In 2012, Asia-Pacific region has reached a capital expenditure in the mobile sector similar to Europe and North America according to a report from ABI Research.
In this reports, Jake Saunders, vice president of forecasting at ABI Research, said 62 percent of the mobile capital expenditure will be invested in radio access network (RAN) deployment while EPC (Evolved Packet Core) and gateway upgrades to the core network will make up 9 percent of spending. Another key
area which operators are looking at is improving in-building wireless coverage into dense urban centers at 5.7 percent of mobile capital spending.
One of the most striking illustration of the gap that was bridged in the region is the investment in 4G networks. 63% of Asia’s carriers have LTE rolled out, are conducting trials, or have announced plans. Out of 110 networks, 10 operators (9%) have commercial 4G LTE (Long Term Evolution) networks up and running. Another 58 (53%) either have specific plans to roll out LTE or are conducting trials.
As an example, the research company highlighted several countries for which spending on LTE technology is following this trend:
In China, despite the absence of 4G licenses, China Mobile has already started investing in 4G facilities. The 655 million subscriber operator plans to ramp up its TD-LTE base station count to over 20,000 TD-LTE base stations by December and 200,000 by 2013.
The report noted that investment in telecom equipment in India also extends to 2G and 3G cell sites as the operator Idea Cellular has continued to roll out 2,270 2G cell sites and 1,176 3G cell sites in 2011.
In Southeast Asia, commercial networks were already up and running in Malaysia where WiMax is preferred over LTE, Singapore and the Philippines, it said.
In this context, Japan’s biggest carrier NTT Docomo announced it reached 2 million subscribers on its LTE service Xi, with a growth rate quadrupled between the first and second million. This demonstrates that there is a real demand from consumers for such a service and justifies the important investments observed by ABI Research.
After many month of confusion marked by the appearance of network services marketed as 4G by operators while they technically weren’t, the International Telecommunication Union admitted that the term 4G could be used for these technologies.
During the World Radiocommunication Seminar 2010 (WRS-10) held in Geneva, the ITU declared that “As the most advanced technologies currently defined for global wireless mobile broadband communications, IMT-Advanced is considered as “4G”, although it is recognized that this term, while undefined, may also be applied to the forerunners of these technologies, LTE and WiMax, and to other evolved 3G technologies providing a substantial level of improvement in performance and capabilities with respect to the initial third generation systems now deployed.”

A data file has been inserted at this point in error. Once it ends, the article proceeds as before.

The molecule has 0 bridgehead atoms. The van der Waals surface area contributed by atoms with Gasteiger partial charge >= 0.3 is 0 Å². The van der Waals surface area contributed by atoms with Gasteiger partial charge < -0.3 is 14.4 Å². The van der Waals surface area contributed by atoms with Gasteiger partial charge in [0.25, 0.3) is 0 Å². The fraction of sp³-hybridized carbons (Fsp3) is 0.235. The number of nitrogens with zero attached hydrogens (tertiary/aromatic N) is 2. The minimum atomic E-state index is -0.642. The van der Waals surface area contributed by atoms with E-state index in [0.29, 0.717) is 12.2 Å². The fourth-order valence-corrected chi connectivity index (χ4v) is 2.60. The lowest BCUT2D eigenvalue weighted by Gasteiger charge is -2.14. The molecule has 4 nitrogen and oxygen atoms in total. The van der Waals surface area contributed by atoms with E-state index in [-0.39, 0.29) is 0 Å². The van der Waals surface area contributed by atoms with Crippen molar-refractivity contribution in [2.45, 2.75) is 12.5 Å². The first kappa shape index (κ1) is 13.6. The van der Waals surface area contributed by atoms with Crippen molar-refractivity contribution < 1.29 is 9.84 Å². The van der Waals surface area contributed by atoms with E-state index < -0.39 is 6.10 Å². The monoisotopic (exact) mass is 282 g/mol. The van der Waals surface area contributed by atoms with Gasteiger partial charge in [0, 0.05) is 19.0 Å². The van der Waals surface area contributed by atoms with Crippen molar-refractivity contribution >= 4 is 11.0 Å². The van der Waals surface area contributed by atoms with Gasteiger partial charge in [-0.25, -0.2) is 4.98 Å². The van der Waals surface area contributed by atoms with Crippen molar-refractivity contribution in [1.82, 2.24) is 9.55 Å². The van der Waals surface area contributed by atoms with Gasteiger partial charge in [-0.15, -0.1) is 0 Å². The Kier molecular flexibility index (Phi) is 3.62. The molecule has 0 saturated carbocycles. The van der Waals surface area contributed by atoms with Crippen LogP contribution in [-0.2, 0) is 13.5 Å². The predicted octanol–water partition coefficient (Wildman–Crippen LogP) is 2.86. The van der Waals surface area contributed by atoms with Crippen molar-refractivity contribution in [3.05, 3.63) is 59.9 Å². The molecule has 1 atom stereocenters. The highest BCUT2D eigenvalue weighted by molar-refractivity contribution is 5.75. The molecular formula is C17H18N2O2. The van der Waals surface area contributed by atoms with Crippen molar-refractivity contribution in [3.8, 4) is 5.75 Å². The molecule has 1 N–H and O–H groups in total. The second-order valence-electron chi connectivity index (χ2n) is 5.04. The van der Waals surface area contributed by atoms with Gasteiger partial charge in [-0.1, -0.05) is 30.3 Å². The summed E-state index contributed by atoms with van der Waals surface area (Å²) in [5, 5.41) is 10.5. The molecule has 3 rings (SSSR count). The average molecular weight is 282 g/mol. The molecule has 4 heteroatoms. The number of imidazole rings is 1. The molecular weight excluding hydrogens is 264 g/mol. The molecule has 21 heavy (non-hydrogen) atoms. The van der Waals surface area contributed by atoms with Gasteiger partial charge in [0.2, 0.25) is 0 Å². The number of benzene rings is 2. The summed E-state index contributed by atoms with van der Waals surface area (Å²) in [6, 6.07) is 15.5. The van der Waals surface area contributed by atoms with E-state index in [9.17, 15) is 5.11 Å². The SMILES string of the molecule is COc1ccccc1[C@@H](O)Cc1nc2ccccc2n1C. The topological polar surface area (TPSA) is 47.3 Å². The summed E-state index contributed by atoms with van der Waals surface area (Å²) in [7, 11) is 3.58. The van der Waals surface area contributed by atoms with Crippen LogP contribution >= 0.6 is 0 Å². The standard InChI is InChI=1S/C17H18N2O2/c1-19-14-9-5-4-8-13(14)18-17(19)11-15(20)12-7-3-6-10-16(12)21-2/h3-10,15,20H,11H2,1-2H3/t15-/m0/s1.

This means that “evolved 3G technologies” like HSPA+ and WiMax offering a notable improvement on currently available 3G technologies can be labeled as 4G even if they don’t meet the requirements of IMT Advanced specifications.
While International Organizations like ITU, manufacturers and network operators seem to put more effort on standardization and collaboration, this episode shows that there is still a long way to go before customers can find their way in the jungle of contradictory designations.
The need for faster and sturdier mobile data networks push carriers around the world to accelerate their deployment and trials of 4G LTE Technology.
In the United States, Clearwire Corporation is announcing the start of trials expected to yield unmatched wireless speeds of 20-70 Mbps in “real-life” situation., significantly faster than the 5-12 Mbps expected from other local operators.
Meanwhile, a Samsung Executive declared last week that MetroPCS Communications Inc. will be the first US carrier to offer commercially 4G LTE services in the country. While Verizon, the nation’s biggest wireless carrier, plans to launch their own Long Term Evolution network by the end of the year, MetroPCS is expected to start its services no later than next month.
Europe is not late either. Sweden is leading the race, thanks to TeliaSonera who is already launching LTE services in a second major city in the country after Stockholm. They declare planning to rollout the service in 25 cities by the end of the year. Erik Hallberg, President of Mobility Services at TeliaSonera, revealed that the company’s rollout plan includes augmenting the 2600MHz LTE network with 800MHz frequencies, which it expects to receive via future bandwidth auctions.
LTE and WiMAX are the main pathways to 4G that MNOs have to pick between, and on which they can build their data handling capacities. While WiMAX has enjoyed a first mover advantage and a clear head-start, LTE is a natural progression for MNOs operating on GSM/UMTS networks, and that it offers the ability to lower the cost of delivering data services. For this reason, many believe that there will be a surge in the deployment of LTE networks in the coming years.